While Martin Luther King’s “I Have a Dream” speech became the most famous to come out of the March on Washington, he was by no means to only person to address the massive crowd assembled on the National Mall. Use this lesson plan to look at the other civil rights leaders and orators who spoke that day, and how effectively they conveyed their messages.

11. The March on Washington and its impact | Lesson Plan

GRADES: Middle and High School

In this lesson plan, students compare King’s “I Have a Dream” speech to other famous texts in American history, including the Emancipation Proclamation and the Gettysburg Address. This is a great addition to any speech, English or history class.

12. Analyzing “Stop and Frisk” through personal narratives and infographics| Lesson Plan

This Common Core-aligned lesson helps students explore the New York City’s “stop, question and frisk” program through videos, graphics and a news article. An engaging introduction creates a foundation to help students understand infographics and their utility as a cross-curricular tool.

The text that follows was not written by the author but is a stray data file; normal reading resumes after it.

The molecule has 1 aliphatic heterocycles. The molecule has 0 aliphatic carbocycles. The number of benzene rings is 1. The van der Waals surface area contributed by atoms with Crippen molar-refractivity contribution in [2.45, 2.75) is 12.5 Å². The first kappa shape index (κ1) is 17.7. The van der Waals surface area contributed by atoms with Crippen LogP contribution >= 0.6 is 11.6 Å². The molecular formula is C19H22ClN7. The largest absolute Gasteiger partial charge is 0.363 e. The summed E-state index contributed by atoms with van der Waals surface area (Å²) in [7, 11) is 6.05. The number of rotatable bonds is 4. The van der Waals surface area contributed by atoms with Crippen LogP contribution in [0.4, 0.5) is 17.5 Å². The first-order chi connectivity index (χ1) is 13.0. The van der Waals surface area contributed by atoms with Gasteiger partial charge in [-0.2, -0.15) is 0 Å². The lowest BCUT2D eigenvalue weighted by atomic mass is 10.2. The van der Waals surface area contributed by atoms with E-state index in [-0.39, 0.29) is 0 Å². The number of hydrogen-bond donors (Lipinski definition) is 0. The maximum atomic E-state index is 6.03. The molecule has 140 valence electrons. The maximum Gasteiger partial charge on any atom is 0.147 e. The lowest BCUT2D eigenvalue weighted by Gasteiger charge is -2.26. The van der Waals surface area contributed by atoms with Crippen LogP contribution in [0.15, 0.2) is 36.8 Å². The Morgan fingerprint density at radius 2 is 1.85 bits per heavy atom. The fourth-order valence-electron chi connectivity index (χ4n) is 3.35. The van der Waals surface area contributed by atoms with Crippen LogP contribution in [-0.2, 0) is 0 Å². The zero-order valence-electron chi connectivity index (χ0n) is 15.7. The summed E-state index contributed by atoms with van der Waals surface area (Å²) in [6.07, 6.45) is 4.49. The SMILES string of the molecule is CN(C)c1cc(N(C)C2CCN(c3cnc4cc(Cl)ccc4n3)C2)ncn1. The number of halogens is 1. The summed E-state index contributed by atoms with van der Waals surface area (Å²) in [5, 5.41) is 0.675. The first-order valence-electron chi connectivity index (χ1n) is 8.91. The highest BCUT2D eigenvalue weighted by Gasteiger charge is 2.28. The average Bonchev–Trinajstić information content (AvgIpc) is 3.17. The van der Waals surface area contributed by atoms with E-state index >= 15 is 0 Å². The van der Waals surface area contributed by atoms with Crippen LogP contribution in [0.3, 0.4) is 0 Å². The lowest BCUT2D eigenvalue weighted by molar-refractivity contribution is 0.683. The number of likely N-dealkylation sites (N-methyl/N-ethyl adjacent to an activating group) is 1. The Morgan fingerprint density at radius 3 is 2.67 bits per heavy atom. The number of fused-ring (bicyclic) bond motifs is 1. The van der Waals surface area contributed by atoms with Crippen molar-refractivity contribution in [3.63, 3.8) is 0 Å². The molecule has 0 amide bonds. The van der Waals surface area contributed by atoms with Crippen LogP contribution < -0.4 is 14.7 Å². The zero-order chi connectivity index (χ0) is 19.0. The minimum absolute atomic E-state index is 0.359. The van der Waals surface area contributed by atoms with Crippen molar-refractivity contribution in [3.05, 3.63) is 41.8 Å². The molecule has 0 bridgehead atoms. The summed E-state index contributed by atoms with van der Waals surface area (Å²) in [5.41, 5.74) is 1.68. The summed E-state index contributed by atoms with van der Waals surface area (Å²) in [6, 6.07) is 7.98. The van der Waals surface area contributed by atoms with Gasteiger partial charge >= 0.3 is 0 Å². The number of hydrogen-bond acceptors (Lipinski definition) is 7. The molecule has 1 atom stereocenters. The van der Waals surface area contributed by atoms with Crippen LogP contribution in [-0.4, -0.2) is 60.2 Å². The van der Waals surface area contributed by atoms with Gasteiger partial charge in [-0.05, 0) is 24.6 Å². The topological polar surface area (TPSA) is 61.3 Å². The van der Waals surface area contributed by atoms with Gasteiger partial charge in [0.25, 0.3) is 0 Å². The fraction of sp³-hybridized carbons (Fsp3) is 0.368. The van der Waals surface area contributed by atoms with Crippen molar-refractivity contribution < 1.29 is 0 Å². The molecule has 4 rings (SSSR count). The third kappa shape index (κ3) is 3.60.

13. Debating race, justice and policy in the case of Trayvon Martin| Lesson Plan

Put your students in the shoes of the lawyers from the Zimmerman case in this simulation designed for middle and high school students. They will examine the legal aspects of the tragedy through text and defend their decision either with a written or spoken assessment.

14. Remembering Nelson Mandela| Lesson Plan

In this lesson plan, students will use text from Mandela’s autobiography “Long Walk to Freedom” to connect with Mandela’s life and words. Additionally there is a 20 minute video from PBS NewsHour to help students grasp the magnitude of the world’s loss when he passed.